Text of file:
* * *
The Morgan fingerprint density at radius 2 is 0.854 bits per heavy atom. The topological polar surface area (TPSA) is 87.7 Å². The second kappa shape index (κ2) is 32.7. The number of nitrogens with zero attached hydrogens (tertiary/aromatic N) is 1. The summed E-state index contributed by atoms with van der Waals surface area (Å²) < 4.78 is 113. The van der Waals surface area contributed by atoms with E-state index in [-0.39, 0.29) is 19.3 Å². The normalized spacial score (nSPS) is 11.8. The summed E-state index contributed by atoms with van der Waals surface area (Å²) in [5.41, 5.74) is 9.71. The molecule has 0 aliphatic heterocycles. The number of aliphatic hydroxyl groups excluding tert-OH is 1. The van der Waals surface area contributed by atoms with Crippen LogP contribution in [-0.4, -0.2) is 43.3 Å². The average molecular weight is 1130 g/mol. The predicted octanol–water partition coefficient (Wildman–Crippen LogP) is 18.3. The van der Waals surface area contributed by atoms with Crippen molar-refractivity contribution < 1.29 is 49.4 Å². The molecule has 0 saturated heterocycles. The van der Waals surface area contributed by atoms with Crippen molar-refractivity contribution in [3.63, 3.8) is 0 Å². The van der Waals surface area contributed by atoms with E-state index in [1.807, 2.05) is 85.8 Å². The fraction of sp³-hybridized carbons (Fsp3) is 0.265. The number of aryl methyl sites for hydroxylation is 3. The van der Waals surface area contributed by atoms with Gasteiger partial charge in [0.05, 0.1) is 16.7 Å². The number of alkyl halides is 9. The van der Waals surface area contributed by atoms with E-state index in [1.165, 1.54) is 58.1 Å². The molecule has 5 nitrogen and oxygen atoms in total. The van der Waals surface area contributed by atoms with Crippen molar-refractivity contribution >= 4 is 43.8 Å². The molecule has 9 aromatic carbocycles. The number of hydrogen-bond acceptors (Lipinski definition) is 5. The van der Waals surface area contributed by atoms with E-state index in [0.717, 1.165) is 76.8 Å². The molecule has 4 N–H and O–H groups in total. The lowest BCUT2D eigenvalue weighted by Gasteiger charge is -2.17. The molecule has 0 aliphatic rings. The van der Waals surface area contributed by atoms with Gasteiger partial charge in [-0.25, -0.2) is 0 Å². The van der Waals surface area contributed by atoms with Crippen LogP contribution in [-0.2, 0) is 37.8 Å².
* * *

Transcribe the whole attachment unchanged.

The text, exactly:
The Morgan fingerprint density at radius 2 is 0.854 bits per heavy atom. The topological polar surface area (TPSA) is 87.7 Å². The second kappa shape index (κ2) is 32.7. The number of nitrogens with zero attached hydrogens (tertiary/aromatic N) is 1. The summed E-state index contributed by atoms with van der Waals surface area (Å²) < 4.78 is 113. The van der Waals surface area contributed by atoms with E-state index in [-0.39, 0.29) is 19.3 Å². The normalized spacial score (nSPS) is 11.8. The summed E-state index contributed by atoms with van der Waals surface area (Å²) in [5.41, 5.74) is 9.71. The molecule has 0 aliphatic heterocycles. The number of aliphatic hydroxyl groups excluding tert-OH is 1. The van der Waals surface area contributed by atoms with Crippen LogP contribution in [-0.4, -0.2) is 43.3 Å². The average molecular weight is 1130 g/mol. The predicted octanol–water partition coefficient (Wildman–Crippen LogP) is 18.3. The van der Waals surface area contributed by atoms with Crippen molar-refractivity contribution < 1.29 is 49.4 Å². The molecule has 0 saturated heterocycles. The van der Waals surface area contributed by atoms with Crippen molar-refractivity contribution in [3.63, 3.8) is 0 Å². The van der Waals surface area contributed by atoms with E-state index in [1.807, 2.05) is 85.8 Å². The fraction of sp³-hybridized carbons (Fsp3) is 0.265. The number of aryl methyl sites for hydroxylation is 3. The van der Waals surface area contributed by atoms with Gasteiger partial charge in [0.05, 0.1) is 16.7 Å². The number of alkyl halides is 9. The van der Waals surface area contributed by atoms with E-state index in [1.165, 1.54) is 58.1 Å². The molecule has 5 nitrogen and oxygen atoms in total. The van der Waals surface area contributed by atoms with Crippen molar-refractivity contribution >= 4 is 43.8 Å². The molecule has 9 aromatic carbocycles. The number of hydrogen-bond acceptors (Lipinski definition) is 5. The van der Waals surface area contributed by atoms with E-state index in [0.717, 1.165) is 76.8 Å². The molecule has 4 N–H and O–H groups in total. The lowest BCUT2D eigenvalue weighted by Gasteiger charge is -2.17. The molecule has 0 aliphatic rings. The van der Waals surface area contributed by atoms with Gasteiger partial charge in [-0.25, -0.2) is 0 Å². The van der Waals surface area contributed by atoms with Crippen LogP contribution in [-0.2, 0) is 37.8 Å².